President Obama and deputy national security adviser Ben Rhodes wrap up a Dec. 1 meeting in Paris. The president has since told his administration to improve how it explains his anti-Islamic State strategy. (Evan Vucci/AP)

As President Obama flew home from Asia aboard Air Force One in late November, he scolded his aides about how poorly the administration was communicating the U.S.-led strategy against the Islamic State.

Throughout the nine-day trip, which had begun less than 24 hours after the terrorist attacks in Paris, they had all heard critics at home and abroad charge that he had no coherent game plan, Obama said. There had even been suggestions that France, with tough talk and a series of retaliatory airstrikes, was now leading the anti-terrorism fight.

Aides agreed that the message they had heard on the road was “jarring,” said a senior administration official who was on the flight.

But while many outside the administration found the strategy itself lacking, Obama felt what they really needed was to do a better job of explaining it. He ordered what the official called an “uptick in our communications tempo.”

Within days of their return, deputy national security adviser Ben Rhodes had drafted a memo for the president’s approval, outlining specific tasks for officials at all levels, starting with the president himself. Cabinet secretaries needed to talk more in public about all elements of the strategy. The media needed more briefings. Everybody needed to become more comfortable with Twitter.

The campaign, beginning with firm presidential words at a news conference with visiting French President François Hollande and a public statement after a White House meeting with top national security aides, was barely underway when a terrorist couple burst into a public building in San Bernardino, Calif., and fatally shot 14 people at a holiday party.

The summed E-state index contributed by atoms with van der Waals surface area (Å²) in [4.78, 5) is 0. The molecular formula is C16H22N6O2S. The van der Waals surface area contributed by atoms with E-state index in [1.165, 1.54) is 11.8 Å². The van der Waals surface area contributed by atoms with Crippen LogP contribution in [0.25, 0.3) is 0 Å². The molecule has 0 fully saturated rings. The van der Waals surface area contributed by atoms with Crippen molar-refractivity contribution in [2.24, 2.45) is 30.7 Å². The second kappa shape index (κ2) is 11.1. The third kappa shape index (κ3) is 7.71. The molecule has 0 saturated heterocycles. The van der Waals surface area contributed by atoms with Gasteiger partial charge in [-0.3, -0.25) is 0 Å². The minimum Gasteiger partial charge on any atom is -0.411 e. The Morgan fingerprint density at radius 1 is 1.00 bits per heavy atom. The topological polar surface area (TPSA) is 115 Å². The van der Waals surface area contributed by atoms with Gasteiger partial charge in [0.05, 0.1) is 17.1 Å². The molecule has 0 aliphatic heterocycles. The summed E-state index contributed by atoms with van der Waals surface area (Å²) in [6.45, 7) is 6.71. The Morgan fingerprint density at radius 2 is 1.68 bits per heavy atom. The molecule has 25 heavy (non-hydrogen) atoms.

“With that, obviously, concerns about [the Islamic State] came much closer to home for many Americans,” said the senior official, one of several who spoke on the condition of anonymity about internal administration discussions.

Since then, the new communications campaign has gone into overdrive.

On Dec. 6, four days after the California attack, Obama made a rare nationwide address from the Oval Office to discuss the many-pronged campaign against the militants: coalition airstrikes in Syria and Iraq and military assistance to anti-Islamic State local ­forces; cutting off the group’s financing and stopping the flow of foreigners rushing to join it; ­counter-messaging to block the group’s online appeal; and humanitarian aid to the millions fleeing its brutality on the ground.

All those efforts, along with intelligence collection, had already been expanded after an internal strategy review in the fall; a diplomatic push to end Syria’s civil war was also underway. Counterterrorism at home had been stepped up in the wake of the San Bernardino attack. “Let’s not forget that freedom is more powerful than fear,” Obama said in conclusion. “America will prevail.”

“The Sunday night address kicked off a new chapter,” the senior official said. Over the next two weeks, Obama would make highly publicized visits to the Pentagon and the National Counterterrorism Center for anti-